(formerly WN6PNB, 1965)
In my own case the novice exam was administered at Scott Radio Supply in Long Beach. A few weeks later, in May, 1965, WN6PNB arrived. My electronics instructor in High School, Mr. McClenathan, gave me a Hammarlund SuperPro receiver (war surplus). I found a schematic of it at the main library in downtown Long Beach, determined its power requirements, and built a power supply for it. My transmitter was built from the 1964 ARRL handbook; 75 watts using a 6DQ5. Over 90% of the components came from an old TV that I canibalized; meters, chassis, crystal & socket, etc. had to be purchased. I was a novice three months before I passed the general exam. In that time I worked 25 states and a very few countries. Then with a pair of 813s from my instructor I built a 1-kW amplifier (another handbook design) with parts mostly from J.J. Glass surplus. So I had a crystal-controlled kW for some months (usually 7010 or 14020 kHz).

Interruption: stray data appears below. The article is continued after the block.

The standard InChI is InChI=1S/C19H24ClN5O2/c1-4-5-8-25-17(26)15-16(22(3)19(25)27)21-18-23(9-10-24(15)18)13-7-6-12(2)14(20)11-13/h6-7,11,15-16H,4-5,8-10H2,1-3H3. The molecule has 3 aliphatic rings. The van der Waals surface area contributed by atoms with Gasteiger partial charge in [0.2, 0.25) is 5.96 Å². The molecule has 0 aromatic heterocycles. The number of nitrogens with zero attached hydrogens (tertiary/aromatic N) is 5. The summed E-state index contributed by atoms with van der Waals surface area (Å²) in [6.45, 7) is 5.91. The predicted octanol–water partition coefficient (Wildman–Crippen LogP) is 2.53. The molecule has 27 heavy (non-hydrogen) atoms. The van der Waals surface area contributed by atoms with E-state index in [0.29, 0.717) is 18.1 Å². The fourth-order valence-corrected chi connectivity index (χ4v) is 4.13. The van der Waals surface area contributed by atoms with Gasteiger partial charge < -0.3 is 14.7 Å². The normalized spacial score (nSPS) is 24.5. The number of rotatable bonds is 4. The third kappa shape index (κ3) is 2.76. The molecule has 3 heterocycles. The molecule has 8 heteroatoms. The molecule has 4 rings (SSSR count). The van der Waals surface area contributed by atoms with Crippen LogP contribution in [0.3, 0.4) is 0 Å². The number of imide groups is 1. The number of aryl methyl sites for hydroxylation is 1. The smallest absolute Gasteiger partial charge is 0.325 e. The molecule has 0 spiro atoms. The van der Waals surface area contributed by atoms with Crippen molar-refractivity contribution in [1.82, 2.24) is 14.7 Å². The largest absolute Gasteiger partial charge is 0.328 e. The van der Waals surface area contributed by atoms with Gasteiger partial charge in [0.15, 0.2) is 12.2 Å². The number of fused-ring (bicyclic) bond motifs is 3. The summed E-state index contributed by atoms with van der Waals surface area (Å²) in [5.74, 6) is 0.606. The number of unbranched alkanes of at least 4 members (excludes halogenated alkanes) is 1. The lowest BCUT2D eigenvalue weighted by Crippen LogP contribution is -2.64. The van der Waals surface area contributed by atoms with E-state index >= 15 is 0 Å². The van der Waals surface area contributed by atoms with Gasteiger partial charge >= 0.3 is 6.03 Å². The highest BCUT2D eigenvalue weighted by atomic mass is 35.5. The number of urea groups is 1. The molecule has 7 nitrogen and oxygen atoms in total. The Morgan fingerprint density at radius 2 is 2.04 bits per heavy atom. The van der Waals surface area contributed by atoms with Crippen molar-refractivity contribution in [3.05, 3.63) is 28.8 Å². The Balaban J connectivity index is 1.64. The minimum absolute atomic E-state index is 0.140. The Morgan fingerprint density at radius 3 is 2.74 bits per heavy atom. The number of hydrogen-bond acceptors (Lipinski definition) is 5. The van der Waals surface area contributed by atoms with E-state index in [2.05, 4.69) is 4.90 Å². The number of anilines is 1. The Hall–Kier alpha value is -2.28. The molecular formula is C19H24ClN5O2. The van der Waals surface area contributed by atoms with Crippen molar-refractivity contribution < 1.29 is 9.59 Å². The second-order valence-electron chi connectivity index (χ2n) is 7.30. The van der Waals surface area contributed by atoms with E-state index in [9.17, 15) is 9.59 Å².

In those days most TV repairmen were hams. If you dropped by a broadcast station the chief engineer and many of the technicians were amateurs. Ditto for electronics instructors. So there was a large support group around available for ideas, technical advice, etc.
In my senior year I built the Heathkit SB-300 receiver and SB-400 transmitter. Then I gave the SuperPro back to my instructor. When I built a 4CX1000A linear amplifier I gave the 813s back also.